"Damn!" I thought to myself, "Now the horns will be broken and the beard will freeze and lose its beautiful symmetry!". It was hard to know what to do next. For hours I tried to find somewhere to climb down. Suddenly I slipped and tumbled into the ravine down the icy path of an avalanche. Using my staff as a brake, I landed luckily on a heap of snow. Overjoyed, I caught sight of the chamois, which fortunately had not fallen through the ice and into the water. A minute later I stood over it, and, admiring its horns and beard, I began to remove them. I lifted up its body and attached it securely to the carrying strap, taking its entrails over to an area of open water which lay a short way upstream, in order to repay the fish for my having disturbed their night's peace. Having slit open the entrails with a knife to release the gases, I watched them sink slowly towards the bottom until they finally lay on the sandy riverbed. At this point the water was several meters deep, crystal-clear and totally still. While washing my sweaty hands, I noticed many 'sinkers' about 4m (13ft) below. They were performing a remarkable dance. It was as though the logs lying in the absolutely still water had become magnetic. Now and then the butt of one log lifted, floated upwards slightly, laying itself a few feet over another log, only to recoil in the opposite direction the very next moment as if in fright. Chamois, horns and beard were forgotten! Hour upon hour passed. I was unable to drag myself away from this extraordinary spectacle. Gradually evening fell and with it came an even keener chill. Suddenly a heavy log stood straight up, paused for a moment, and with a lurch shot out of the water, to be encircled immediately with an Elizabethan-style ruff of ice. Soon the other logs began to perform the same witches' dance. For a few minutes several logs, girdled with an ice necklace and projecting about 10cm (4 in.) above the surface, swayed to and fro in the water as if alive. Indeed, even more marvellous events were about to take place! For a long time I lay on the ice and observed the action at the bottom of the icy-cold stream. There! I couldn't believe my eyes! There was a strange activity amongst the variously-sized stones lying on the bed. A few were as large as a human head and began to come to life. For a long time they played the same game as the logs did earlier, first approaching each other only immediately to recoil. Flouting all the laws of gravity they drifted about, attracting and repelling each other. At first I thought that the stones might be electrically charged. I remembered the phenomenal luminescence given off by such milky-coloured stones which leave yellowish-gold comet-tails behind them when rubbed together under water. This phenomenon is what had apparently given rise to the legendary Rhinegold in the 'Song of the Nibelungs'.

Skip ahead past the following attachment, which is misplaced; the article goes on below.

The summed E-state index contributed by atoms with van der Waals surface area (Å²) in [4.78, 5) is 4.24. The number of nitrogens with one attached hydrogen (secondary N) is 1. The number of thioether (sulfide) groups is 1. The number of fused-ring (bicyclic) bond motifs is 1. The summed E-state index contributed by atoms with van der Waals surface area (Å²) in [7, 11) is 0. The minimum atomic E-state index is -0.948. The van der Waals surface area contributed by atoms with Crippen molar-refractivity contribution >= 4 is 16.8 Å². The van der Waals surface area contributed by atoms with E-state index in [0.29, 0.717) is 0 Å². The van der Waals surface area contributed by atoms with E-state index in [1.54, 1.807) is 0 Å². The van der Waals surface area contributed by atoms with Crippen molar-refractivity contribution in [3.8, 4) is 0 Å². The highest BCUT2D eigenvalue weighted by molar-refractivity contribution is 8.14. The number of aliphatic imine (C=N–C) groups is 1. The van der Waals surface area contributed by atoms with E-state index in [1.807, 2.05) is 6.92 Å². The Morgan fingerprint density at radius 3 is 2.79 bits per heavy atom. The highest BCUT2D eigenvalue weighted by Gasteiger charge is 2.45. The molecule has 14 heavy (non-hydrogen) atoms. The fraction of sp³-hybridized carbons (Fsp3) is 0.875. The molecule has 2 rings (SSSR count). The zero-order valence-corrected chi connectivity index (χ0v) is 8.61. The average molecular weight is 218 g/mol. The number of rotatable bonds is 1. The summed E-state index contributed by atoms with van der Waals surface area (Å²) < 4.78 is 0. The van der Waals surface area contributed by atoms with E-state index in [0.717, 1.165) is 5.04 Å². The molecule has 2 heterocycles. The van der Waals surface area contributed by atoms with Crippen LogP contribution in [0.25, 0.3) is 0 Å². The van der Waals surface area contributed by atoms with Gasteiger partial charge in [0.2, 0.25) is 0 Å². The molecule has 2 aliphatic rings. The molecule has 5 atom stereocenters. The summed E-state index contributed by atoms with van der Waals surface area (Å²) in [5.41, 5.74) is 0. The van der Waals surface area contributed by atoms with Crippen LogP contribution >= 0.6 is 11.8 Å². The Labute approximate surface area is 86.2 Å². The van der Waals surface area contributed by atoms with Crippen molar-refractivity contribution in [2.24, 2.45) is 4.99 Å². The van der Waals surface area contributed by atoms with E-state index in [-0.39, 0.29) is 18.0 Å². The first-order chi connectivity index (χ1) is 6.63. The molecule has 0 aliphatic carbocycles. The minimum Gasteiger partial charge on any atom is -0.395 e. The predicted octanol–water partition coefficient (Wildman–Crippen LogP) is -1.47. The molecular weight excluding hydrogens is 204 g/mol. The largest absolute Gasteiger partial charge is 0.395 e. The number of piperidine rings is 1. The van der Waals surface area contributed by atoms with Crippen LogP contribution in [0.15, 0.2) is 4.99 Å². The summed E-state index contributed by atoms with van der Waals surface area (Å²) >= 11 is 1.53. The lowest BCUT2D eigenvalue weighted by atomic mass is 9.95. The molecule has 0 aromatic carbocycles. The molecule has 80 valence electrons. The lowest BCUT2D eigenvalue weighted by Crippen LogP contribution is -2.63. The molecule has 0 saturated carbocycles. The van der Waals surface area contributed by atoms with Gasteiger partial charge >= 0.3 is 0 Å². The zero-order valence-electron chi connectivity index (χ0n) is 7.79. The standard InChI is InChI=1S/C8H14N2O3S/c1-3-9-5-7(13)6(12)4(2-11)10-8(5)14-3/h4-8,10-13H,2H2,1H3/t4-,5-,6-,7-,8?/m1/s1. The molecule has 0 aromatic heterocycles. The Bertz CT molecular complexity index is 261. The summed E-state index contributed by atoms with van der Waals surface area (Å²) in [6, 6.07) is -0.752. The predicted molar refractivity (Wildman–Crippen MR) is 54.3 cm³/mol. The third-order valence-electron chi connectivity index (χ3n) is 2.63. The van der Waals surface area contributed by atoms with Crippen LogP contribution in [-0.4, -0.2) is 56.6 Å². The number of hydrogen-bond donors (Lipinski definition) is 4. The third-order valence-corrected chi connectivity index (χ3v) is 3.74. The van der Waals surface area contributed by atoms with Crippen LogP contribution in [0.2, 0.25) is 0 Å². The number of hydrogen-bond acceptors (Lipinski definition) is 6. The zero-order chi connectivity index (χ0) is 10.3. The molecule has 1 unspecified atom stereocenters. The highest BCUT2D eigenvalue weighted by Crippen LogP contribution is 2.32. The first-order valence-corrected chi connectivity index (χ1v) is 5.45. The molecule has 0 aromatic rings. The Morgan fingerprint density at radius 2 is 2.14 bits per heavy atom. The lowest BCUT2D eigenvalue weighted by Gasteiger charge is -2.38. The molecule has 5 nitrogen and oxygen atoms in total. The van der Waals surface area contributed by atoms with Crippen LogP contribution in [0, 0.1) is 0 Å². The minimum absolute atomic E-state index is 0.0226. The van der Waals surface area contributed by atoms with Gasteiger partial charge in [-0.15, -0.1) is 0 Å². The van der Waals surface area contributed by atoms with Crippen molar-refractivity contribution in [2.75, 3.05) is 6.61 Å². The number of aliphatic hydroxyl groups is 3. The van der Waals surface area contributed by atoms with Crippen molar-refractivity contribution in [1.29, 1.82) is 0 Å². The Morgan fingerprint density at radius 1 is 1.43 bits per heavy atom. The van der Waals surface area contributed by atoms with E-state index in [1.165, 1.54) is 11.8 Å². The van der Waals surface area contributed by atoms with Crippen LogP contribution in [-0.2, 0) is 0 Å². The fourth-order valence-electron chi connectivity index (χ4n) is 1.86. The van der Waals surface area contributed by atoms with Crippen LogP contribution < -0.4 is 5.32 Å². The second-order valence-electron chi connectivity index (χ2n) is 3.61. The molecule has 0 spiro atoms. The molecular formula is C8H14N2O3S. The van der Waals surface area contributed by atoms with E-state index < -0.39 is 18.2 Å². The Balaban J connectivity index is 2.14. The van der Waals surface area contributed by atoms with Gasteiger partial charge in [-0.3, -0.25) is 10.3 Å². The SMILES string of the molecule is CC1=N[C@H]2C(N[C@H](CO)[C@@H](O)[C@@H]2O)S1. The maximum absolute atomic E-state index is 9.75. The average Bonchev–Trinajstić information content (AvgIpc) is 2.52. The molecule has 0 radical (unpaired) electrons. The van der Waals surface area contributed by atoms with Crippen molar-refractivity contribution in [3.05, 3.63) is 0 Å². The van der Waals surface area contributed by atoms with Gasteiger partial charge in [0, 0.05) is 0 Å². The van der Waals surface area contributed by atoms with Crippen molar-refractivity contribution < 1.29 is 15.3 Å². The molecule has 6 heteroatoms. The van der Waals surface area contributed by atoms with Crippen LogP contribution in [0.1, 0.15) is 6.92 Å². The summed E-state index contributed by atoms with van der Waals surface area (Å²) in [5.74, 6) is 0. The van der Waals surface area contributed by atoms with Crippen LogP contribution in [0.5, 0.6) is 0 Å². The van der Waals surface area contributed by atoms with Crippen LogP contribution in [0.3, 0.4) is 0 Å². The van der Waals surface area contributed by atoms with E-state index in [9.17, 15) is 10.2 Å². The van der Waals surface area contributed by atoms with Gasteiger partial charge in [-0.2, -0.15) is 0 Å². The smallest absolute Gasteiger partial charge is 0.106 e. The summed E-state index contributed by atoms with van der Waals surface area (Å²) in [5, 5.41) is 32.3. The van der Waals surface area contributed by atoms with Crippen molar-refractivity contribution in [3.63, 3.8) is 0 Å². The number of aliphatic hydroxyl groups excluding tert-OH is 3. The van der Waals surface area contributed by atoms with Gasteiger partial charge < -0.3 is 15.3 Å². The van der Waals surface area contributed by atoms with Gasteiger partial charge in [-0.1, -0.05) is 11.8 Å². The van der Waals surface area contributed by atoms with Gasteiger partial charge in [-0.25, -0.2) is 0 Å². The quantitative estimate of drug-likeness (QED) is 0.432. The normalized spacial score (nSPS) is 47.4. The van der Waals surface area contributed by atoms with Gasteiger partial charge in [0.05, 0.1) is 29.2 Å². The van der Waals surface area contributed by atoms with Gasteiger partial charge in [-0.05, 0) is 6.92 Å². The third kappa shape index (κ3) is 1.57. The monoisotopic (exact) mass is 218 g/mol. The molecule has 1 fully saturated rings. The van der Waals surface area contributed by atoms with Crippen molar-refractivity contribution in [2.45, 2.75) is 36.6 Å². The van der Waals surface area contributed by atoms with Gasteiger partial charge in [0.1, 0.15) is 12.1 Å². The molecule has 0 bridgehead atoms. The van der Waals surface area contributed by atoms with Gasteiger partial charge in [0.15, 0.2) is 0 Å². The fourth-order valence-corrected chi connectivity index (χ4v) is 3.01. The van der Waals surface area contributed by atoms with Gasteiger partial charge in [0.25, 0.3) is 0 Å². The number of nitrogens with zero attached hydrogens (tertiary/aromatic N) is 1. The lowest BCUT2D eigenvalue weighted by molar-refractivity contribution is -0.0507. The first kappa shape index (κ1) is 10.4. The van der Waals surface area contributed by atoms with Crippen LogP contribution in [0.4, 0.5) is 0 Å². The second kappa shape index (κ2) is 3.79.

All of a sudden a large, head-sized stone began to gyrate slowly in circles like the trout at the waterfall before it begins to float upwards. It was egg- shaped. The very next moment the stone was at the surface right before my very eyes. It was quickly encircled by a visibly-growing collar of ice and this apparently-possessed, gently rocking stone, floated on the full-moonlit surface of the water, just as the heavy beech-logs had done earlier on. Soon a second, then a third, and still more stones, all making the same manoeuvres, rose to the surface of the water. The water soon looked like a cake bespeckled with raisins. Eventually almost all the milky-white stones that had been smoothed and rounded rose to the surface. The remaining rough, angular stones which had fallen in from the banks were left motionless on the bed of the stream.